In 1996, the Palm Springs Air Museum unveiled its collection of WWII fighter planes to the public. Its primary goals to preserve historic WWII aircrafts and educate visitors about the importance of its brave pilots and those involved in aerial military missions. For it is said that the fight from the sky had the most significant impact on the outcome of WWII.
The museum is currently home to the world's largest display of WWII military planes. On average visitors can peruse an assortment of 26 planes including Army-European Hangars, Navy-Pacific Hangars and the most famous one of all - the B-17 Hangar. Some of the newest additions include a Navy F4 Phantom, a camouflage Flying C-47, an F-18 hornet and a Navy A4 Skyhawk. Also bear in mind that these aircrafts don't just sit there. In fact, they are flown regularly, most often for educational purposes.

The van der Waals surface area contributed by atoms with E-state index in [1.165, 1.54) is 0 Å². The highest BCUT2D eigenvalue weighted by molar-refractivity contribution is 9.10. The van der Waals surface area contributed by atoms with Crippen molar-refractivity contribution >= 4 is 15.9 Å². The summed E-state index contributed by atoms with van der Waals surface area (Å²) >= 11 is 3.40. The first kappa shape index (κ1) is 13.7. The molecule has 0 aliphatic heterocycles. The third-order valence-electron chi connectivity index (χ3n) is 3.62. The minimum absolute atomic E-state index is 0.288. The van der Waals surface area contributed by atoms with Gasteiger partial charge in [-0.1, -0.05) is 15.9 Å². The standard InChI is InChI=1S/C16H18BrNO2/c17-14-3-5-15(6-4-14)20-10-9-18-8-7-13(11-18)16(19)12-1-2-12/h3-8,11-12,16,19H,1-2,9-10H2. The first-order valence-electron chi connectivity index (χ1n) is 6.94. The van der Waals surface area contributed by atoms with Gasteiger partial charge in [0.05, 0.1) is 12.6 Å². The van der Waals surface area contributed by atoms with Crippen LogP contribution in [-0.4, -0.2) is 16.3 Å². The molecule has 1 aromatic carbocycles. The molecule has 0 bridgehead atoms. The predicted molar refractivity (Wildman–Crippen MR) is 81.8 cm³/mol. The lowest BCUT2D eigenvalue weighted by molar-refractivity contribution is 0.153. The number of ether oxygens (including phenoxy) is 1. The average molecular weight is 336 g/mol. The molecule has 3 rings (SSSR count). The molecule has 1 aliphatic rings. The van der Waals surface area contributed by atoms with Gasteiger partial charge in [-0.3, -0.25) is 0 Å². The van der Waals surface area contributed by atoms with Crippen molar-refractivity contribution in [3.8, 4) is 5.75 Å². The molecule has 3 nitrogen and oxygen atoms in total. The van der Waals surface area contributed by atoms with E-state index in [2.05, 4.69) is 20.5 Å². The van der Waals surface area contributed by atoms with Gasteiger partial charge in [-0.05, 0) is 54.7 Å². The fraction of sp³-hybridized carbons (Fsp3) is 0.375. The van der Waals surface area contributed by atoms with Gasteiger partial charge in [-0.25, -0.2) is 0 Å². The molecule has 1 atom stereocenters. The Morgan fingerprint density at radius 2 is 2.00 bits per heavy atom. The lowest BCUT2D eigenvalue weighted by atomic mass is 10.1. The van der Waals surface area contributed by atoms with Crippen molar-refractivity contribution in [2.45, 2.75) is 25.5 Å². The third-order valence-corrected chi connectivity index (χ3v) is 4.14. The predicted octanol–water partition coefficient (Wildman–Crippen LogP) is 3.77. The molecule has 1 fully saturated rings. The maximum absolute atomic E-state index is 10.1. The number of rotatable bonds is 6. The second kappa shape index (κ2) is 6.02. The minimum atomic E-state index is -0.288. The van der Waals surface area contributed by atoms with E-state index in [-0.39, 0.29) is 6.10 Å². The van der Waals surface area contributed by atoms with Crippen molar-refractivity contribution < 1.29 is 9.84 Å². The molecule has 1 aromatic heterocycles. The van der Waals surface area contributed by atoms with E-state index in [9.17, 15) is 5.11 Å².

B-17 Hangar Tour
Also known as the "Flying Fortress" the B-17 took to the skies in 1935, but it wasn't until the early 1940's that it was massed produced. Soon afterward it was recognized as the most feared aircraft in the sky. Even though the B-17 covered all WWII battle zones, its most influential impact was the destructive bombings of German engineering targets.
These days, visitors can tour "Miss Angela" - the resident B-17 of the Palm Springs Air Museum and catch a glimpse of what it looks like inside this incredible aircraft. Just a gander and you can't help but feel a profound notion of how intense it was out there in the skies with the enemy at large.
Vintage Automobiles & Memorabilia
Aside from aircrafts there are a number of photos, artifacts, videos and various other types of memorabilia from WWII, along with a rare collection of vintage automobiles. Notable cars include a 1930 Packard, and one of the rarest automobiles in the world - a maroon Tucker. There were only 51 Tuckers ever made.
See the Museum
Whether you're looking for slice of history or merely a great experience, the Palm Springs Air Museum offers a pivotal window to the past for generations to come.